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Risk factors for the development of acute renal failure following on-pump coronary artery bypass grafting

José Carlos Dorsa Vieira PontesI; Guilherme Viotto Rodrigues da SilvaII; Ricardo Adala BenfattiIII; Natália Pereira MachadoIV; Renato PontelliIV; Elenir Rose Jardim Cury PontesV

DOI: 10.1590/S0102-76382007000400016


Objectives: To evaluate incidence, mortality, and risk factors related to the development of acute renal failure (ARF) after on-pump coronary artery bypass grafting (CABG), between January 2002 and November 2004. Methods: Seventy four patients who underwent on-pump CABG were analyzed retrospectively and distributed into two groups according to the development of ARF. Bivariate and multivariate analyses were performed to analyze. P £ 0.05 was considered statistically significant. Results: During the period analyzed, 18 patients (24.32%) developed acute renal failure (ARF); 1 patient (1.35%), who required dialysis, died. Associated risk factors identified in-between the development of ARF was: the postoperative use of inotropic or vasoconstrictor drugs (p=0.048) and body mass index greater than 25 (p=0.004). The CPB time did not determine the ARF increase (p=0.0668). Conclusion: The CPB time was not associated with an increased of ARF following on-pump CABG.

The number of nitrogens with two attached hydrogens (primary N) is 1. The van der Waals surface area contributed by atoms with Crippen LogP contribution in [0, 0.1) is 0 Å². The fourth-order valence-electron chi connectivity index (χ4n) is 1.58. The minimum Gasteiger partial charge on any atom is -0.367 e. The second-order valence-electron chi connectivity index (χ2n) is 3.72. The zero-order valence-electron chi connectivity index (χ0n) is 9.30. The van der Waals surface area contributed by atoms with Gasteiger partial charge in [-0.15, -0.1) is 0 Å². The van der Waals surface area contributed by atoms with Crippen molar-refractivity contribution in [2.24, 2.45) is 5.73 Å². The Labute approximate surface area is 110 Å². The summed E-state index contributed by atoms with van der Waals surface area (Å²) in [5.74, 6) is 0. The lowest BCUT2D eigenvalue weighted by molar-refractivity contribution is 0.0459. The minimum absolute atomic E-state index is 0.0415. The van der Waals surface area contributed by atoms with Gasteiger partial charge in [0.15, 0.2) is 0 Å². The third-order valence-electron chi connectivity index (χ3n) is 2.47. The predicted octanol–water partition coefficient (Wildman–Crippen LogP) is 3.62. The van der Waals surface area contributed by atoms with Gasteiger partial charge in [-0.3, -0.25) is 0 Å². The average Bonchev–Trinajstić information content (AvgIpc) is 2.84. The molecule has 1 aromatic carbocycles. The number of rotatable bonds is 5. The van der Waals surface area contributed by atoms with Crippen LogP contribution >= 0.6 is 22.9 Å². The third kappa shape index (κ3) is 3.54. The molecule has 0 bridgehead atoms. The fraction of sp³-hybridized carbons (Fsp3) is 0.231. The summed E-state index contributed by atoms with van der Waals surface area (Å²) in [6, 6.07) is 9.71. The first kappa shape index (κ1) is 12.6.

Objetivos: Avaliar a incidência, a mortalidade e os fatores de risco no desenvolvimento de insuficiência renal aguda (IRA) após cirurgia de revascularização miocárdica com o emprego de circulação extracorpórea (CEC), no serviço de Cirurgia Cardiovascular do Hospital Universitário da Universidade Federal de Mato Grosso do Sul, de janeiro de 2002 a novembro de 2004. Métodos: Estudo retrospectivo de 74 pacientes submetidos à revascularização miocárdica com circulação extracorpórea, distribuídos em dois grupos segundo o desenvolvimento ou não de insuficiência renal aguda, diagnosticada por critérios laboratoriais. Foram realizadas análises estatísticas bivariada e multivariada, com significância de 5%. Resultados: A incidência de IRA foi de 24,32%, sendo que 5,56% necessitaram de diálise, correspondendo a 1,35% do total de pacientes avaliados. A mortalidade por IRA foi de 5,56%. O uso de drogas inotrópicas ou vasoconstritoras no pós-operatório (p=0,048) e o IMC maior que 25 kg/m2 (p=0,004) foram fatores determinantes para o desenvolvimento de IRA. O tempo de circulação extracorpórea foi baixo, não influenciando um aumento significativo de IRA pós-operatória neste estudo. Conclusão: O tempo de CEC não esteve associado a um aumento estatisticamente significativo da incidência de IRA pós-operatória na cirurgia de revascularização do miocárdio.